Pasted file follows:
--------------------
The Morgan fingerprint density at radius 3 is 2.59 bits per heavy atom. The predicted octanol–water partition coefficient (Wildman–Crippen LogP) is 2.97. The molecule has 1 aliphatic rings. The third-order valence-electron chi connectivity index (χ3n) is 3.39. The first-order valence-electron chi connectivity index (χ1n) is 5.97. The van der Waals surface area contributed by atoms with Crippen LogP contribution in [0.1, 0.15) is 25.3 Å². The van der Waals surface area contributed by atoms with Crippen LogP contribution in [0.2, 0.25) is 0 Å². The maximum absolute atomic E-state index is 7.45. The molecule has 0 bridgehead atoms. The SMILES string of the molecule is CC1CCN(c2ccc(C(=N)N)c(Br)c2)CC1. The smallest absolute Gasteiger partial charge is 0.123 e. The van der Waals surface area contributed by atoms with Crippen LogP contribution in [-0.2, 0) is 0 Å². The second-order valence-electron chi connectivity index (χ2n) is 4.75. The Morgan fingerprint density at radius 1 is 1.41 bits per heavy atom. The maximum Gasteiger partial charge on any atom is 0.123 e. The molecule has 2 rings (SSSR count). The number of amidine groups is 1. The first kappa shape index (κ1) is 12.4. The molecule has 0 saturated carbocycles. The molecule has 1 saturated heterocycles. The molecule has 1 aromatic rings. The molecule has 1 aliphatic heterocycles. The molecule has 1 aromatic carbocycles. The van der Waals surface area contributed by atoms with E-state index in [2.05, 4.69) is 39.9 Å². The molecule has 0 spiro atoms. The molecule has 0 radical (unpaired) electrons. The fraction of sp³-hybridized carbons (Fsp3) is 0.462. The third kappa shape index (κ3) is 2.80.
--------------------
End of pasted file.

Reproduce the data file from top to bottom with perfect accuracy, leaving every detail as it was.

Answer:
The Morgan fingerprint density at radius 3 is 2.59 bits per heavy atom. The predicted octanol–water partition coefficient (Wildman–Crippen LogP) is 2.97. The molecule has 1 aliphatic rings. The third-order valence-electron chi connectivity index (χ3n) is 3.39. The first-order valence-electron chi connectivity index (χ1n) is 5.97. The van der Waals surface area contributed by atoms with Crippen LogP contribution in [0.1, 0.15) is 25.3 Å². The van der Waals surface area contributed by atoms with Crippen LogP contribution in [0.2, 0.25) is 0 Å². The maximum absolute atomic E-state index is 7.45. The molecule has 0 bridgehead atoms. The SMILES string of the molecule is CC1CCN(c2ccc(C(=N)N)c(Br)c2)CC1. The smallest absolute Gasteiger partial charge is 0.123 e. The van der Waals surface area contributed by atoms with Crippen LogP contribution in [-0.2, 0) is 0 Å². The second-order valence-electron chi connectivity index (χ2n) is 4.75. The Morgan fingerprint density at radius 1 is 1.41 bits per heavy atom. The maximum Gasteiger partial charge on any atom is 0.123 e. The molecule has 2 rings (SSSR count). The number of amidine groups is 1. The first kappa shape index (κ1) is 12.4. The molecule has 0 saturated carbocycles. The molecule has 1 saturated heterocycles. The molecule has 1 aromatic rings. The molecule has 1 aliphatic heterocycles. The molecule has 1 aromatic carbocycles. The van der Waals surface area contributed by atoms with E-state index in [2.05, 4.69) is 39.9 Å². The molecule has 0 spiro atoms. The molecule has 0 radical (unpaired) electrons. The fraction of sp³-hybridized carbons (Fsp3) is 0.462. The third kappa shape index (κ3) is 2.80.